Museum of the Manchester Regiment
The group is facilitated by Barbara Latham, the museum’s visitor service manager, who has the skills and a passion for embroidery, having previously helped schoolchildren to create patterns and complete cross-stitch projects.
She says the idea of hosting a stitching group was born from a chance remark made during a visit to another military museum in the south of England about cross-stich being a common thread, as stitching has been completed by soldiers in quiet times and while convalescing.
The Stitch in Time sewing group aims to open up the museum and its collections to a wider audience. Open to experts and beginners, the group is free to attend and meets every 2nd and 4th Thursday of the month.
For participants, the group is fun way to meet new people, develop cross-stich skills and swap patterns with each other.
Jean Goodall, a 75-year-old sticher, read about the group in her local newspaper and went along with a friend.
“In my own personal experience, joining this group has enhanced my life in several ways,” she says.
“I meet people with similar likes and have made several more friends. I have done lots of craftwork all my life and now, being older, I find that I have more patience to produce a good piece of work. I think that in some cases I may not have been as neat as I am now.”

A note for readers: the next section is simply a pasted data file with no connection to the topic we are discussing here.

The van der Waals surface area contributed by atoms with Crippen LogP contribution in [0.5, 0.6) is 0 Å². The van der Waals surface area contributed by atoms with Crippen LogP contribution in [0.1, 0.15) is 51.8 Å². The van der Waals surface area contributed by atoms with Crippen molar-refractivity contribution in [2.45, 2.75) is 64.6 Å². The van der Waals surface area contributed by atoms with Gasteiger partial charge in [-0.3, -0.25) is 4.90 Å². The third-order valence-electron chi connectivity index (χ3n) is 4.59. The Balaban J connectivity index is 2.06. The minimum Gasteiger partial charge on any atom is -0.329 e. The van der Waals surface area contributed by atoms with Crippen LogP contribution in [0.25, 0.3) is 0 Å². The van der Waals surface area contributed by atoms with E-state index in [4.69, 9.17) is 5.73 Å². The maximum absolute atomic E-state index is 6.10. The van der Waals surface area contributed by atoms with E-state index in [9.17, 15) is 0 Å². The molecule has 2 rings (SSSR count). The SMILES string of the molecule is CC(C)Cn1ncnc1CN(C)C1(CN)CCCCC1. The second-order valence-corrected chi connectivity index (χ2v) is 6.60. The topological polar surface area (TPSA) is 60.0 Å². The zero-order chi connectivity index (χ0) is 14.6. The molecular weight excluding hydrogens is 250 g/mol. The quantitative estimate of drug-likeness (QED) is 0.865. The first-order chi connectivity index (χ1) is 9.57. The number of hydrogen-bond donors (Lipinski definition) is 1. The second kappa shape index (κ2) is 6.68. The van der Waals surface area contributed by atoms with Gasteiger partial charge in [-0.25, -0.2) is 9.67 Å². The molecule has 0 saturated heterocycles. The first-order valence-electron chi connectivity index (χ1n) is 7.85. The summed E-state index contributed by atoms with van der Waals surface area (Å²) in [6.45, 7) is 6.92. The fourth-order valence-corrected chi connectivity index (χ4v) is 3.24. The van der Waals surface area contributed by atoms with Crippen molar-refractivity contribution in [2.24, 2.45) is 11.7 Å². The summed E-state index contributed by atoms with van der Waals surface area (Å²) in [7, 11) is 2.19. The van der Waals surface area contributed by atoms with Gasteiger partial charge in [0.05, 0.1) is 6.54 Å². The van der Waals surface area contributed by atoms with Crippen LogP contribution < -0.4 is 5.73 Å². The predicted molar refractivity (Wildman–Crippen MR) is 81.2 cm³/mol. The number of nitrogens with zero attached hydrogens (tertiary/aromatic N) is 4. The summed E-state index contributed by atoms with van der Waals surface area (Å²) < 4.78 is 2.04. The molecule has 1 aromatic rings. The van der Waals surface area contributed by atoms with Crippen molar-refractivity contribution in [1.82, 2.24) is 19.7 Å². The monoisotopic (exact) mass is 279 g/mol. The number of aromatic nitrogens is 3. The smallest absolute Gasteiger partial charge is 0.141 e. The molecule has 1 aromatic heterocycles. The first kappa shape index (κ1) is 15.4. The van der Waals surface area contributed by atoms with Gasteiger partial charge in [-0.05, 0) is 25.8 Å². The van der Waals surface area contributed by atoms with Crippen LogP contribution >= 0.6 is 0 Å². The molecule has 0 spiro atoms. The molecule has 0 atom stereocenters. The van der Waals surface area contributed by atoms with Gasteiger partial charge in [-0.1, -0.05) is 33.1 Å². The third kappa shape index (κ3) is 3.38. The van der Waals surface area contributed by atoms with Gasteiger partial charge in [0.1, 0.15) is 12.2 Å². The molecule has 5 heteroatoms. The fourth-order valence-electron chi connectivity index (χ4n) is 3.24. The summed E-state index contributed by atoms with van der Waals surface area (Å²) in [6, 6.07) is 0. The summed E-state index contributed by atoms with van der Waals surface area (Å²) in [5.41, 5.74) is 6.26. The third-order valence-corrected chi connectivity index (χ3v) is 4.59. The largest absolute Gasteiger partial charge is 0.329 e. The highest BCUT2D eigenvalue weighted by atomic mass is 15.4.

An exhibition at the Museum of the Manchester Regiment, Stitch in Time: an exhibition of community needlework (June – December 2011), and an accompanying booklet, were the results of the group’s first project.
Latham gave participants a tour of the collection, explained the relevance of embroidery in items such as flags and shared stories of how soldiers throughout history have stitched to pass the time.
The group was interested in doing a group project, and it was decided they would each contribute a square illustrating their pride in Tameside, which would be made into a quilt and shown as part of the exhibition.
Squares included poppies, mills and the Black Knight, a local character based on Sir Ralph de Assheton who resided at Ashton Old Hall in the 15th century.
Goodall decided to illustrate Hartshead Pike during the quilting project, a local hill she can see from the back bedroom of her house.
She was also inspired by a picture of the badge chosen when the Manchester Regiment joined with the King’s Regiment Liverpool, which is on display in the museum, and produced a second piece.
The reach of the museum can be seen by the people who attend. Some participants have ongoing health issues but want to get back into mainstream society. A group of disabled crafters have also taken part.
After the group featured in a cross-stitch magazine, it gained its first international member – Karen Millward of Cairns, Australia who left Tameside in 1978. She was inspired by an old map of the area to send contributions to the group.
Museum staff support participants during the meetings, and visitors who drop by are welcomed over to chat about the work and objects on display.